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Supporting a Griever

When you have a friend or family member who has lost a loved one, it is hard to know the right thing to say, or how to be helpful.

As a person supporting a griever, remember that there is no timeline for grief, and no official end to grief. Individuals who have lost a loved one “move forward with their grief” and do not “get over” it. The most important thing is to be sincere in your offers to help, and recognize that sometimes the best help can be just to listen. Here are some tips on how to be supportive:

Do not be afraid to talk to a grieving individual. Many individuals experiencing grief feel as though people avoid talking to them. Some people are afraid to discuss this sensitive topic, while others may be afraid of saying the wrong thing. While it is important not to say something upsetting, try not to be afraid of your family member or friend.

Listen without judgment. Grief can be extremely difficult, and grievers have feelings that are often very raw. Grief is a very personal experience, and there are many ways to grieve, and no right or wrong way. Do not judge the manner in which someone is coping or not coping. Do not minimize their emotions and experiences.

Be present. Be with them as they cry, express anger, or have other emotions related to their loss. Truly listen without offering advice. Be willing to allow their pain to exist. Offer validation for their feelings and experiences. Talk about the person that died by sharing happy memories and listening.

Do not ask for details about the death. The manner in which someone dies is none of your business and sometimes individuals who are grieving prefer to keep details private. Grieving individuals who want to talk about the manner of death will do so, but it is entirely up to them. Especially if the loss was by suicide, do not ask for details. 

Offer practical support. Between meals, groceries, yard work, and car pool, there is no end to the amount of things that could assist an individual or family that is grieving. Offering to help with a specific chore may be the easiest for a griever to accept. However, do not be offended if your request is turned down. There may be many other offers for help.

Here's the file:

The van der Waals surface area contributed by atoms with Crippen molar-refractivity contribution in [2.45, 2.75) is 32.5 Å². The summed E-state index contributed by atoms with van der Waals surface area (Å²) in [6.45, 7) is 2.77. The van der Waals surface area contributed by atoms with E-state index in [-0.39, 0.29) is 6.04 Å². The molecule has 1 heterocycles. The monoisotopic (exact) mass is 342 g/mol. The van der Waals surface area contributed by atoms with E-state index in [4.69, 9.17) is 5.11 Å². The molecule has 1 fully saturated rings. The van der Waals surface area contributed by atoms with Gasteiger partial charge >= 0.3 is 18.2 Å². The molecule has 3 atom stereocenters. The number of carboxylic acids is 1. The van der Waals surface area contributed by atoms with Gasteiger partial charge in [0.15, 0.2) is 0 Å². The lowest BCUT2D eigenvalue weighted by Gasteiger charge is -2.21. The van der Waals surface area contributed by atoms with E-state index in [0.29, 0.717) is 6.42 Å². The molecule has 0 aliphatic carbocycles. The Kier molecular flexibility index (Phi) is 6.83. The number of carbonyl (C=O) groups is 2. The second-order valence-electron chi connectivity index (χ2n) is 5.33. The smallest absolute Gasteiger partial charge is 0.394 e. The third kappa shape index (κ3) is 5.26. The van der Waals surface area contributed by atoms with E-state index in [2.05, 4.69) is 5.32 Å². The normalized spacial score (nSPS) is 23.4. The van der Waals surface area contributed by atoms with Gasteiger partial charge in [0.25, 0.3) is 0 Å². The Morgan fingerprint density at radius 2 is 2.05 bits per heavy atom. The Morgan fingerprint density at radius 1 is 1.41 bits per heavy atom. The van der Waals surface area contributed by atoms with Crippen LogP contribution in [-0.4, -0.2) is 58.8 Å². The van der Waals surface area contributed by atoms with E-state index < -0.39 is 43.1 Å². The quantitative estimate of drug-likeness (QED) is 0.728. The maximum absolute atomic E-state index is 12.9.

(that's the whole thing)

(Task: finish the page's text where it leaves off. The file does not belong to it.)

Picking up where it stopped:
Avoid colloquialisms. These statements, although they may seem well-meaning, are often very hurtful. The following phrases should be avoided:

  • It was for the best
  • They are in a better place
  • When it’s their time, it’s their time 
  • He/she brought this on themself
  • There is a reason for everything
  • You should not feel that way
  • You have to be strong for your family (children, spouse, etc)
  • I know how you feel
  • How are you doing?
  • When will you get over this
  • Just move on

Use language that is supportive and positive:

  • I am here if you want to talk
  • How are you doing today?  
  • How can I be supportive? Or better yet, offer something specific—like dropping off dinner or groceries, running errands, driving the carpool, etc.
  • I do not know how you feel, but I am here for you
  • Share a happy memory of their loved one, if you also knew them
  • I wish I had the right words, but please know that I care
  • Say nothing, but just be with the person

Be supportive in the long term. Because grief is a process, there will be many difficult days ahead.  Anniversaries, birthdays, holidays, and major milestones can all be very difficult for individuals who are grieving. Continue to share memories of the individuals who died, if you knew the person. Check in with grievers on special days or at times when you know that the griever is struggling. Continue to listen without judgment. 



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